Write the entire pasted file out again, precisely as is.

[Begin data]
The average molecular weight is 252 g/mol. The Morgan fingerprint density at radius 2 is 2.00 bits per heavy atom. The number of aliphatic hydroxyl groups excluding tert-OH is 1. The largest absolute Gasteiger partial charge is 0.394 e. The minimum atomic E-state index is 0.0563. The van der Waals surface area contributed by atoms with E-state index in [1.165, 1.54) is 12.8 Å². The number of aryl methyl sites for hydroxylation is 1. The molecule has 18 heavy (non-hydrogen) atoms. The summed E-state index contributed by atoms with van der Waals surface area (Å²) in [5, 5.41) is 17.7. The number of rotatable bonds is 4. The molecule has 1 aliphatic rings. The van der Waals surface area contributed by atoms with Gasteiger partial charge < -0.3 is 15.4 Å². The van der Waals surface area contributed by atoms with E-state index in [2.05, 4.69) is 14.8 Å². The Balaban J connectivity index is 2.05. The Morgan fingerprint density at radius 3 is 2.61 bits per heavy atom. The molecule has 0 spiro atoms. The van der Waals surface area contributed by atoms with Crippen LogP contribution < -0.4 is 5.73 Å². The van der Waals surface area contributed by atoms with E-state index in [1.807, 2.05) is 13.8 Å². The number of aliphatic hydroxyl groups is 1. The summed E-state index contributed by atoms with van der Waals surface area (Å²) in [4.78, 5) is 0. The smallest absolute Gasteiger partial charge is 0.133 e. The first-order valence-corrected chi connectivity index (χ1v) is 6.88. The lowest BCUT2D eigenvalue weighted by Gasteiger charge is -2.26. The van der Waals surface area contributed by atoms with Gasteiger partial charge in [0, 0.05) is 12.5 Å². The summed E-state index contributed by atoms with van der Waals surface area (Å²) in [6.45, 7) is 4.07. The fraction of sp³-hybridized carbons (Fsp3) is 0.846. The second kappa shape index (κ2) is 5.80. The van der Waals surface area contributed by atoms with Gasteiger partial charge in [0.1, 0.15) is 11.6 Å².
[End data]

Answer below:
The average molecular weight is 252 g/mol. The Morgan fingerprint density at radius 2 is 2.00 bits per heavy atom. The number of aliphatic hydroxyl groups excluding tert-OH is 1. The largest absolute Gasteiger partial charge is 0.394 e. The minimum atomic E-state index is 0.0563. The van der Waals surface area contributed by atoms with E-state index in [1.165, 1.54) is 12.8 Å². The number of aryl methyl sites for hydroxylation is 1. The molecule has 18 heavy (non-hydrogen) atoms. The summed E-state index contributed by atoms with van der Waals surface area (Å²) in [5, 5.41) is 17.7. The number of rotatable bonds is 4. The molecule has 1 aliphatic rings. The van der Waals surface area contributed by atoms with Gasteiger partial charge < -0.3 is 15.4 Å². The van der Waals surface area contributed by atoms with E-state index in [2.05, 4.69) is 14.8 Å². The Balaban J connectivity index is 2.05. The Morgan fingerprint density at radius 3 is 2.61 bits per heavy atom. The molecule has 0 spiro atoms. The van der Waals surface area contributed by atoms with Crippen LogP contribution < -0.4 is 5.73 Å². The van der Waals surface area contributed by atoms with E-state index in [1.807, 2.05) is 13.8 Å². The number of aliphatic hydroxyl groups is 1. The summed E-state index contributed by atoms with van der Waals surface area (Å²) in [4.78, 5) is 0. The smallest absolute Gasteiger partial charge is 0.133 e. The first-order valence-corrected chi connectivity index (χ1v) is 6.88. The lowest BCUT2D eigenvalue weighted by Gasteiger charge is -2.26. The van der Waals surface area contributed by atoms with Gasteiger partial charge in [0, 0.05) is 12.5 Å². The summed E-state index contributed by atoms with van der Waals surface area (Å²) in [6.45, 7) is 4.07. The fraction of sp³-hybridized carbons (Fsp3) is 0.846. The second kappa shape index (κ2) is 5.80. The van der Waals surface area contributed by atoms with Gasteiger partial charge in [0.1, 0.15) is 11.6 Å².